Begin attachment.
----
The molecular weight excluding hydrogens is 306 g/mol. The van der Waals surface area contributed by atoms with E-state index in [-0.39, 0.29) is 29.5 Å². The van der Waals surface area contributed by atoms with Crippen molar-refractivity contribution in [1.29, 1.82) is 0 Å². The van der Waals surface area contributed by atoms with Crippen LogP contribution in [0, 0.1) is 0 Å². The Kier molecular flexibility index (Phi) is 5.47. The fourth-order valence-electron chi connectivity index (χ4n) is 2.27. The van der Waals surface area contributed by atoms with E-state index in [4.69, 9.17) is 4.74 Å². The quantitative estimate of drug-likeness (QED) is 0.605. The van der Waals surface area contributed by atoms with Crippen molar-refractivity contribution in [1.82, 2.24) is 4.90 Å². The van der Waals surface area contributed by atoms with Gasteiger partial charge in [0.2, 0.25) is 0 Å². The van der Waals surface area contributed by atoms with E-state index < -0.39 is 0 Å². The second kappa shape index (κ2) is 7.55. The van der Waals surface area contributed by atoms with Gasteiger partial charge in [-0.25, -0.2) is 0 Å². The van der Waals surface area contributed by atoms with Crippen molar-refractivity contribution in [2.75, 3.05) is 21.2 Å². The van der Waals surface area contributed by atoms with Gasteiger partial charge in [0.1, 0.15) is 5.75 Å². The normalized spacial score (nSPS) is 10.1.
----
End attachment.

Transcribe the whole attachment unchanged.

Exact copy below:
The molecular weight excluding hydrogens is 306 g/mol. The van der Waals surface area contributed by atoms with E-state index in [-0.39, 0.29) is 29.5 Å². The van der Waals surface area contributed by atoms with Crippen molar-refractivity contribution in [1.29, 1.82) is 0 Å². The van der Waals surface area contributed by atoms with Crippen LogP contribution in [0, 0.1) is 0 Å². The Kier molecular flexibility index (Phi) is 5.47. The fourth-order valence-electron chi connectivity index (χ4n) is 2.27. The van der Waals surface area contributed by atoms with E-state index in [4.69, 9.17) is 4.74 Å². The quantitative estimate of drug-likeness (QED) is 0.605. The van der Waals surface area contributed by atoms with Crippen molar-refractivity contribution in [1.82, 2.24) is 4.90 Å². The van der Waals surface area contributed by atoms with Gasteiger partial charge in [0.2, 0.25) is 0 Å². The van der Waals surface area contributed by atoms with E-state index < -0.39 is 0 Å². The second kappa shape index (κ2) is 7.55. The van der Waals surface area contributed by atoms with Gasteiger partial charge in [-0.25, -0.2) is 0 Å². The van der Waals surface area contributed by atoms with Crippen molar-refractivity contribution in [2.75, 3.05) is 21.2 Å². The van der Waals surface area contributed by atoms with Gasteiger partial charge in [0.1, 0.15) is 5.75 Å². The normalized spacial score (nSPS) is 10.1.